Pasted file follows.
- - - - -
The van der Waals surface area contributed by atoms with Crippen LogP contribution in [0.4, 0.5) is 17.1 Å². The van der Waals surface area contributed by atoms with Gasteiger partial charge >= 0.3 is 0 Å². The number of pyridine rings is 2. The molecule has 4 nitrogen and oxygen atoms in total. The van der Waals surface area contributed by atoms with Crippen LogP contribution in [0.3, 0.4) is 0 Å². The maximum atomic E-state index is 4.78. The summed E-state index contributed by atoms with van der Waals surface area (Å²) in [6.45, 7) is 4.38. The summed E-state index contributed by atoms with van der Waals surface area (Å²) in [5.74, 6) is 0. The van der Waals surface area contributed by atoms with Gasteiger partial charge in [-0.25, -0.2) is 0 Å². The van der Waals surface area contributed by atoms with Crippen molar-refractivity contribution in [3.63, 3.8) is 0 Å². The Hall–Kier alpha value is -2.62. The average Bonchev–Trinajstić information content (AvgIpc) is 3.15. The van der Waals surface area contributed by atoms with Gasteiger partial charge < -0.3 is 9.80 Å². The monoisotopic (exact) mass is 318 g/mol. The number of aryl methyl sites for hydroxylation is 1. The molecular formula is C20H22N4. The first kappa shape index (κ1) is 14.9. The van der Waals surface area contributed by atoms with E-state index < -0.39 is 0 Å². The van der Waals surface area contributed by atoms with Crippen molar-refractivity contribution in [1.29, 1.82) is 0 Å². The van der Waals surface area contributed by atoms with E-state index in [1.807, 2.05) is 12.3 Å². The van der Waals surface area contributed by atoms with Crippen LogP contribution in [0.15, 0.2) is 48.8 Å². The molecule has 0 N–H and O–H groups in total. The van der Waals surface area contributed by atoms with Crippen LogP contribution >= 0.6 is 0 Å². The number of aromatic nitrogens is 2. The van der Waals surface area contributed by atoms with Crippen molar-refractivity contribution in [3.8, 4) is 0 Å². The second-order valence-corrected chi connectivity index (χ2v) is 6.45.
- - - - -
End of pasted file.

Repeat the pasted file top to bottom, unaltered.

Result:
The van der Waals surface area contributed by atoms with Crippen LogP contribution in [0.4, 0.5) is 17.1 Å². The van der Waals surface area contributed by atoms with Gasteiger partial charge >= 0.3 is 0 Å². The number of pyridine rings is 2. The molecule has 4 nitrogen and oxygen atoms in total. The van der Waals surface area contributed by atoms with Crippen LogP contribution in [0.3, 0.4) is 0 Å². The maximum atomic E-state index is 4.78. The summed E-state index contributed by atoms with van der Waals surface area (Å²) in [6.45, 7) is 4.38. The summed E-state index contributed by atoms with van der Waals surface area (Å²) in [5.74, 6) is 0. The van der Waals surface area contributed by atoms with Gasteiger partial charge in [-0.25, -0.2) is 0 Å². The van der Waals surface area contributed by atoms with Crippen molar-refractivity contribution in [3.63, 3.8) is 0 Å². The Hall–Kier alpha value is -2.62. The average Bonchev–Trinajstić information content (AvgIpc) is 3.15. The van der Waals surface area contributed by atoms with Gasteiger partial charge < -0.3 is 9.80 Å². The monoisotopic (exact) mass is 318 g/mol. The number of aryl methyl sites for hydroxylation is 1. The molecular formula is C20H22N4. The first kappa shape index (κ1) is 14.9. The van der Waals surface area contributed by atoms with E-state index < -0.39 is 0 Å². The van der Waals surface area contributed by atoms with Crippen molar-refractivity contribution in [1.29, 1.82) is 0 Å². The van der Waals surface area contributed by atoms with E-state index in [1.807, 2.05) is 12.3 Å². The van der Waals surface area contributed by atoms with Crippen LogP contribution in [0.15, 0.2) is 48.8 Å². The molecule has 0 N–H and O–H groups in total. The van der Waals surface area contributed by atoms with Crippen LogP contribution >= 0.6 is 0 Å². The number of aromatic nitrogens is 2. The van der Waals surface area contributed by atoms with Crippen molar-refractivity contribution in [3.8, 4) is 0 Å². The second-order valence-corrected chi connectivity index (χ2v) is 6.45.